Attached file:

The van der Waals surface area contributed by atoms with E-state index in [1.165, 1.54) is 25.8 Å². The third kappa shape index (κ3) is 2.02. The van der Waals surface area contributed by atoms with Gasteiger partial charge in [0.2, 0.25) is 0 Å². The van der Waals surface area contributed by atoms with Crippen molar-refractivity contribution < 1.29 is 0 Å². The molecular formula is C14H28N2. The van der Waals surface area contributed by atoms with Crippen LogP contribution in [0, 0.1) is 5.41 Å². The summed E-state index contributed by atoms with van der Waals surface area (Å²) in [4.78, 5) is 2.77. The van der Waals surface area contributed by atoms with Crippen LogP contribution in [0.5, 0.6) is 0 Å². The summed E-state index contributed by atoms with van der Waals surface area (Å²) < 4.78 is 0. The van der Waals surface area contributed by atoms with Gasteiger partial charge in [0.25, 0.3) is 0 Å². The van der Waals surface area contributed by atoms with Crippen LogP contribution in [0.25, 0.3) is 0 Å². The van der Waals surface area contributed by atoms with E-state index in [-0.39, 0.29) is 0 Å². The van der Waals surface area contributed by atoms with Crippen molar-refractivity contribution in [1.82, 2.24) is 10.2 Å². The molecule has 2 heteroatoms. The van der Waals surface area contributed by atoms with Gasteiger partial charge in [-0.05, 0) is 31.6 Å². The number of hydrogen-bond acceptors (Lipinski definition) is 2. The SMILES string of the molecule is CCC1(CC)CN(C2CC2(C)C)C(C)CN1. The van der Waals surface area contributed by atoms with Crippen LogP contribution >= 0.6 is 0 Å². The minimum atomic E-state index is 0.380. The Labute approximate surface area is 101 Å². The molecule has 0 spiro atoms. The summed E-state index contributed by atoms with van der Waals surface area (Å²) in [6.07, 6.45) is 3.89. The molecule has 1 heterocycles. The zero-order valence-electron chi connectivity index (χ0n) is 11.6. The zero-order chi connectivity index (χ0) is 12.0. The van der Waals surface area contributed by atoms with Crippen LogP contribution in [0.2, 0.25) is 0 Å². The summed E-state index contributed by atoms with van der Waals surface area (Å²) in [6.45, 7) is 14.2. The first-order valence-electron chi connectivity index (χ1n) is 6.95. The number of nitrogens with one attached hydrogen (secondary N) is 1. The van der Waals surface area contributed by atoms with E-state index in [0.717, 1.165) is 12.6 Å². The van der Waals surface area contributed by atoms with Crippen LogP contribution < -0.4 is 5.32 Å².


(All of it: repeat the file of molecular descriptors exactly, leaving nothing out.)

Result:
The van der Waals surface area contributed by atoms with E-state index in [1.165, 1.54) is 25.8 Å². The third kappa shape index (κ3) is 2.02. The van der Waals surface area contributed by atoms with Gasteiger partial charge in [0.2, 0.25) is 0 Å². The van der Waals surface area contributed by atoms with Crippen molar-refractivity contribution < 1.29 is 0 Å². The molecular formula is C14H28N2. The van der Waals surface area contributed by atoms with Crippen LogP contribution in [0, 0.1) is 5.41 Å². The summed E-state index contributed by atoms with van der Waals surface area (Å²) in [4.78, 5) is 2.77. The van der Waals surface area contributed by atoms with Crippen LogP contribution in [0.5, 0.6) is 0 Å². The summed E-state index contributed by atoms with van der Waals surface area (Å²) < 4.78 is 0. The van der Waals surface area contributed by atoms with Gasteiger partial charge in [0.25, 0.3) is 0 Å². The van der Waals surface area contributed by atoms with Crippen LogP contribution in [0.25, 0.3) is 0 Å². The van der Waals surface area contributed by atoms with E-state index in [-0.39, 0.29) is 0 Å². The van der Waals surface area contributed by atoms with Crippen molar-refractivity contribution in [1.82, 2.24) is 10.2 Å². The molecule has 2 heteroatoms. The van der Waals surface area contributed by atoms with Gasteiger partial charge in [-0.05, 0) is 31.6 Å². The number of hydrogen-bond acceptors (Lipinski definition) is 2. The SMILES string of the molecule is CCC1(CC)CN(C2CC2(C)C)C(C)CN1. The van der Waals surface area contributed by atoms with Crippen LogP contribution >= 0.6 is 0 Å². The minimum atomic E-state index is 0.380. The Labute approximate surface area is 101 Å². The molecule has 0 spiro atoms. The summed E-state index contributed by atoms with van der Waals surface area (Å²) in [6.07, 6.45) is 3.89. The molecule has 1 heterocycles. The zero-order valence-electron chi connectivity index (χ0n) is 11.6. The zero-order chi connectivity index (χ0) is 12.0. The van der Waals surface area contributed by atoms with Crippen LogP contribution in [0.2, 0.25) is 0 Å². The summed E-state index contributed by atoms with van der Waals surface area (Å²) in [6.45, 7) is 14.2. The first-order valence-electron chi connectivity index (χ1n) is 6.95. The number of nitrogens with one attached hydrogen (secondary N) is 1. The van der Waals surface area contributed by atoms with E-state index in [0.717, 1.165) is 12.6 Å². The van der Waals surface area contributed by atoms with Crippen LogP contribution < -0.4 is 5.32 Å².